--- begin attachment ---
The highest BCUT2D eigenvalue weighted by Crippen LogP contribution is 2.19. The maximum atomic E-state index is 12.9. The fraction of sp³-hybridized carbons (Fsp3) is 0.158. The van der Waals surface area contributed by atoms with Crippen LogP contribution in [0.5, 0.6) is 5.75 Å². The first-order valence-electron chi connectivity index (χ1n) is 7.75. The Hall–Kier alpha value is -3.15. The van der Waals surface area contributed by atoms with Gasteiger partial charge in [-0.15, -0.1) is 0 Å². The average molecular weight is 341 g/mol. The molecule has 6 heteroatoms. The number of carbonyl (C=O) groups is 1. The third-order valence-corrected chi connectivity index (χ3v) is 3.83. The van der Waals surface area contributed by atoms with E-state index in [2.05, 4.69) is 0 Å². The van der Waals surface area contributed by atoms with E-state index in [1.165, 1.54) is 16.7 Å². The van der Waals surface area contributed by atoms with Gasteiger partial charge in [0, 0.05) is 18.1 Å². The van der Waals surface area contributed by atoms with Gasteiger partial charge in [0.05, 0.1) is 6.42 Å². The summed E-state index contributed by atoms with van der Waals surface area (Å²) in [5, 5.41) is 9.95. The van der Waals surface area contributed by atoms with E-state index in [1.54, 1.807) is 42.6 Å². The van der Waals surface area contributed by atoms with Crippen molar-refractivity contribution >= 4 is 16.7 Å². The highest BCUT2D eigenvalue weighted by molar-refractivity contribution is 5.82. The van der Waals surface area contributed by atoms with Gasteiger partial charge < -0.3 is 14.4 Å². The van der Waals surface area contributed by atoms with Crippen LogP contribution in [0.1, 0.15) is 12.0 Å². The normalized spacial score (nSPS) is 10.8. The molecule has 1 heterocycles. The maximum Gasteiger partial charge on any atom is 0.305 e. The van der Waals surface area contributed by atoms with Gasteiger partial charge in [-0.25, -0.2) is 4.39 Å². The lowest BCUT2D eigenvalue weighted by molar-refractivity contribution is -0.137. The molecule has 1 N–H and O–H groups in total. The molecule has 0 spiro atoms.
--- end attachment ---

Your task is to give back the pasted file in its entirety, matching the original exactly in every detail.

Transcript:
The highest BCUT2D eigenvalue weighted by Crippen LogP contribution is 2.19. The maximum atomic E-state index is 12.9. The fraction of sp³-hybridized carbons (Fsp3) is 0.158. The van der Waals surface area contributed by atoms with Crippen LogP contribution in [0.5, 0.6) is 5.75 Å². The first-order valence-electron chi connectivity index (χ1n) is 7.75. The Hall–Kier alpha value is -3.15. The van der Waals surface area contributed by atoms with Gasteiger partial charge in [-0.15, -0.1) is 0 Å². The average molecular weight is 341 g/mol. The molecule has 6 heteroatoms. The number of carbonyl (C=O) groups is 1. The third-order valence-corrected chi connectivity index (χ3v) is 3.83. The van der Waals surface area contributed by atoms with E-state index in [2.05, 4.69) is 0 Å². The van der Waals surface area contributed by atoms with E-state index in [1.165, 1.54) is 16.7 Å². The van der Waals surface area contributed by atoms with Gasteiger partial charge in [0, 0.05) is 18.1 Å². The van der Waals surface area contributed by atoms with Gasteiger partial charge in [0.05, 0.1) is 6.42 Å². The summed E-state index contributed by atoms with van der Waals surface area (Å²) in [5, 5.41) is 9.95. The van der Waals surface area contributed by atoms with E-state index in [1.54, 1.807) is 42.6 Å². The van der Waals surface area contributed by atoms with Crippen molar-refractivity contribution >= 4 is 16.7 Å². The highest BCUT2D eigenvalue weighted by molar-refractivity contribution is 5.82. The van der Waals surface area contributed by atoms with Gasteiger partial charge < -0.3 is 14.4 Å². The van der Waals surface area contributed by atoms with Crippen LogP contribution in [0.1, 0.15) is 12.0 Å². The normalized spacial score (nSPS) is 10.8. The molecule has 1 heterocycles. The maximum Gasteiger partial charge on any atom is 0.305 e. The van der Waals surface area contributed by atoms with Gasteiger partial charge in [-0.25, -0.2) is 4.39 Å². The lowest BCUT2D eigenvalue weighted by molar-refractivity contribution is -0.137. The molecule has 1 N–H and O–H groups in total. The molecule has 0 spiro atoms.